Israeli Public Defense Minister Gilad Erdan decided to establish a 200-strong special police force in Jerusalem's flashpoint Al-Aqsa Mosque compound, according to Israeli media.
"The Temple Mount Unit will be equipped with advanced technology and will gather intelligence in order to protect visitors to the holy site," Erdan was quoted as saying by The Jerusalem Post daily.
"The unit will include approximately 200 policemen, in which 100 will be specially recruited to the police in the course of the next year," he said.
The Israeli minister said the plan came "as a result of conclusions drawn" following a shootout on the flashpoint compound in June in which two Israeli policemen were killed. Three Palestinians were also killed in the gun battle.
Israel occupied East Jerusalem, in which the Al-Aqsa is located, during the 1967 Arab-Israeli War. In a move never recognized by the international community, it annexed the entire city in 1980, claiming it as the Jewish state's "eternal and undivided" capital.
The Temple Mount is central to the Israeli-Palestinian conflict, with Palestinians fearing Israel may one day seek to assert further control over it. It is located in east Jerusalem which was occupied by Israel in 1967 and later annexed in a move never recognized by the international community. It is considered the third holiest site in Islam and the most sacred site for Jews. Jews are allowed to visit the compound but cannot pray there to avoid provoking tensions.
The site has been at the center of recent tensions after Israel installed, and then removed, metal detectors there following the deadly shooting of two Israeli policemen. Muslims administer the compound, home to the Al Aqsa and Dome of the Rock mosques, while Jews can visit but not pray there.
Anger has spilled across the West Bank since Israel shut Al-Aqsa Mosque compound following a deadly shootout on July 14. The site is venerated by Muslims as Haram al-Sharif, or Noble Sanctuary, and Jews, who call it the Temple Mount. The mosque was reopened after two days, with Israel installing metal detectors and cameras at its gates.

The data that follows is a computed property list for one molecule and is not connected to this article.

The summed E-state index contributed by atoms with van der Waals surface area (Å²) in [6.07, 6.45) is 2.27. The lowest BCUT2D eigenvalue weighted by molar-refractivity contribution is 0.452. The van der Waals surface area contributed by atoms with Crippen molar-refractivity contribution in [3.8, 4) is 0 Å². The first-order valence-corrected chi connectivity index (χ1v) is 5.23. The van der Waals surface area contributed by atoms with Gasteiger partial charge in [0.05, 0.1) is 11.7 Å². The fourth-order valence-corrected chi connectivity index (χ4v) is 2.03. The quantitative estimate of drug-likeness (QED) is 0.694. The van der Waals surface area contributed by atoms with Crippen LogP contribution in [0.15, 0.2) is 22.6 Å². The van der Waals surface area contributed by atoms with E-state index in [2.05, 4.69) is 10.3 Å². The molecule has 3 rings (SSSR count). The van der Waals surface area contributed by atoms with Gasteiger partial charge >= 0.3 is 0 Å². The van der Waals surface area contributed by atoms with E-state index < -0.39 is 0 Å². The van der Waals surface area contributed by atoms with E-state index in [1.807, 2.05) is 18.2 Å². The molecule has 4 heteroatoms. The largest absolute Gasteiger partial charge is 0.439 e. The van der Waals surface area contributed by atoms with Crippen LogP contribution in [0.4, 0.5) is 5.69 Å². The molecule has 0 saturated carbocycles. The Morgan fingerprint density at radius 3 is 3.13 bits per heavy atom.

Protests and deadly unrest erupted in the days after the measures were installed, with clashes breaking out around the compound in Jerusalem's Old City, in the occupied West Bank and in the Gaza Strip.
Seven Palestinians were killed as a result of the clashes, in addition to dozens of wounded. Three Israelis were also killed in an attack in a settlement on the West Bank.
The mosque was reopened after two days, with Israel installing metal detectors and cameras at its gates. Despite calls from the Islamic world to not to offend worshippers and return to the status quo, Israel refused to remove the detectors, claiming the security measures were similar to procedures taken at other holy sites around the world. But facing international criticism and pressure, Israel's Security Cabinet decided to remove the metal detectors. A statement released after the meeting said a new surveillance system using "smart checks" based on advanced technology would be put in place.
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